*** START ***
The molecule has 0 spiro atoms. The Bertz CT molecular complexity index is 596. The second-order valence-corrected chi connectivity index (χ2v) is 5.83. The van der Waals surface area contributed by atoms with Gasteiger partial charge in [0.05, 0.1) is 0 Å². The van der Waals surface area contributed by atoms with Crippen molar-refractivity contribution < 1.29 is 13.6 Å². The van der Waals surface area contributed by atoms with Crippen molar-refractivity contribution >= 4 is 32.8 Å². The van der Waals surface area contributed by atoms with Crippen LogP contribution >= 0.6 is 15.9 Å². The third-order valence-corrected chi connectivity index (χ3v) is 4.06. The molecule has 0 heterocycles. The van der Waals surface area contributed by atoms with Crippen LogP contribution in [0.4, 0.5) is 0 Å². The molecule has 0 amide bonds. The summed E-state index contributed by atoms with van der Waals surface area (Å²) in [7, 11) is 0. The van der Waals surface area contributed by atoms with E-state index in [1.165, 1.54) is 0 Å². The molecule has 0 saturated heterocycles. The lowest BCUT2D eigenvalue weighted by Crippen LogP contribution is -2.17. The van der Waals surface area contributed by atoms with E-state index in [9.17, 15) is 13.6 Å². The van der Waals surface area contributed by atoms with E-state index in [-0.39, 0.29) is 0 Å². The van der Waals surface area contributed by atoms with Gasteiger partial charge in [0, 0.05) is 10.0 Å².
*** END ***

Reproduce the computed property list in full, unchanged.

The molecule has 0 spiro atoms. The Bertz CT molecular complexity index is 596. The second-order valence-corrected chi connectivity index (χ2v) is 5.83. The van der Waals surface area contributed by atoms with Gasteiger partial charge in [0.05, 0.1) is 0 Å². The van der Waals surface area contributed by atoms with Crippen molar-refractivity contribution < 1.29 is 13.6 Å². The van der Waals surface area contributed by atoms with Crippen molar-refractivity contribution >= 4 is 32.8 Å². The van der Waals surface area contributed by atoms with Crippen LogP contribution >= 0.6 is 15.9 Å². The third-order valence-corrected chi connectivity index (χ3v) is 4.06. The molecule has 0 heterocycles. The van der Waals surface area contributed by atoms with Crippen LogP contribution in [0.4, 0.5) is 0 Å². The molecule has 0 amide bonds. The summed E-state index contributed by atoms with van der Waals surface area (Å²) in [7, 11) is 0. The van der Waals surface area contributed by atoms with E-state index in [1.165, 1.54) is 0 Å². The molecule has 0 saturated heterocycles. The lowest BCUT2D eigenvalue weighted by Crippen LogP contribution is -2.17. The van der Waals surface area contributed by atoms with E-state index in [9.17, 15) is 13.6 Å². The van der Waals surface area contributed by atoms with E-state index in [-0.39, 0.29) is 0 Å². The van der Waals surface area contributed by atoms with Gasteiger partial charge in [0, 0.05) is 10.0 Å².